6. Silvio Berlusconi ($9 billion)

There’s a joke that the official unit for measuring political corruption is called a “Berlusconi.” Shady dealings (Berlusconi has been accused of embezzlement, tax fraud and bribery of judges amongst other things) have certainly helped the Italian leader and entrepreneur get ahead in the world: he’s not onlyofficially the fifth richest head of state but the longest-serving leader of a G8 country, the owner of Italian football giants A.C. Milan — not to mention an investment company that controls Italy’s largest private TV stations — and is constantly seen on the arm of women decades younger than him, to boot. If that’s bad behavior, we’re not sure we want to be good. Mind you, with a list of gaffes that includespassing laws solely to slow down prosecutions against him, referring to Obama as “tanned” and comparing a German MEP to a concentration camp guard, maybe being in his shoes wouldn’t be worth the $9 billion.

5. Mohammed bin Rashid al Maktoum ($12 billion)

Mohammed bin Rashid al Maktoum is perhaps surprisingly low on our list at number five. In 2009 Forbes put his fortune at $12bn, but the ruler of billionaire playground Dubai used to be even wealthier, with a fortune in excess of $18 billion. When the late-2000s recession struck, however, the Sheikh lost a lot of money and was even forced to ask neighboring Abu Dhabi for a handout when the markets tumbled. Through investment firm Dubai World, Al Maktoum has control of companies such as port operator DP World Ltd and real estate developer Nakheel Properties, and through the latter has helped to craft the landscape of Dubai, including the distinctive fake archipelago, The Palm Jumeirah. His official website summarizes him as a “Leader,” “Equestrian” and “Poet.” We’d add “staggeringly wealthy Sheikh” to that, as well.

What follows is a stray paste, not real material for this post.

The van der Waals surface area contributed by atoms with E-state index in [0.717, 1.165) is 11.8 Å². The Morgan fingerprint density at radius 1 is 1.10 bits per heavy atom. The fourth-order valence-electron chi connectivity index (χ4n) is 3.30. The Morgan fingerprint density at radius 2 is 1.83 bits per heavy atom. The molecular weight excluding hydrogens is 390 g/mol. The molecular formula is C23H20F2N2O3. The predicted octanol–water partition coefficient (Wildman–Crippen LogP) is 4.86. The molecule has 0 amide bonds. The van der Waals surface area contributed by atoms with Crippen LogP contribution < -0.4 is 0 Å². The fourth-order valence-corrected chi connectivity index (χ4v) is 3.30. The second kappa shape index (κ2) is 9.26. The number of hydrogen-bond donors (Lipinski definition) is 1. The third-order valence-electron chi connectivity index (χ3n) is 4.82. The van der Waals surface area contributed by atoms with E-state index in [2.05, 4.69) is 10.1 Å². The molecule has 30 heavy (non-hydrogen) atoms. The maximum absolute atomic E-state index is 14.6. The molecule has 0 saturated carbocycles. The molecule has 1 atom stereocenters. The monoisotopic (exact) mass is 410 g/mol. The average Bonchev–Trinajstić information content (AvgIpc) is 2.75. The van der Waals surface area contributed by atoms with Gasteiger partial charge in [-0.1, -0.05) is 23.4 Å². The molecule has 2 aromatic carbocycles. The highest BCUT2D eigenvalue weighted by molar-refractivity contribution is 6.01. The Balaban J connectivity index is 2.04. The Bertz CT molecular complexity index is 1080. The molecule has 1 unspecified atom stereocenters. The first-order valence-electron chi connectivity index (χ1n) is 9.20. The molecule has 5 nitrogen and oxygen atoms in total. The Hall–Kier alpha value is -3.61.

4. Khalifa bin Zayed Al Nahyan ($15 billion)

The President of the United Arab Emirates and Emir of Abu Dhabi acquired his considerable wealth from a combination of real estate investment, inheritance and oil. Due to his father’s ill health, he had been forced to be acting president before assuming the post proper in 2004. He is widely regarded as a pro-Western modernizer by the US, although he is also seen as “distant and uncharismatic” (according to communications published on Wikileaks). Mind you, the head of state is also the third wealthiest monarch in the world, with assets totaling over $15 billion. Who needs charisma if you have that?

3. Abdullah bin Abdul-Aziz Al Saud ($18 billion)

The current King of Saudi Arabia isn’t quite the King of this rich list, coming in at number three. Still, with a massive family fortune of $18 billion behind him — built on the back of his country’s unprecedented oil reserves — he isn’t exactly short of a penny either. The former Saudi Arabian National Guard commander has always had a close relationship with the US, making frequent state visits to its presidents and expressing support for George Bush, Jr. on the second anniversary of the 9/11 attacks. He’s also apparently a big fan of America’s current president, saying “Thank God for bringing Obama to the presidency,” according to private communications revealed by Wikileaks.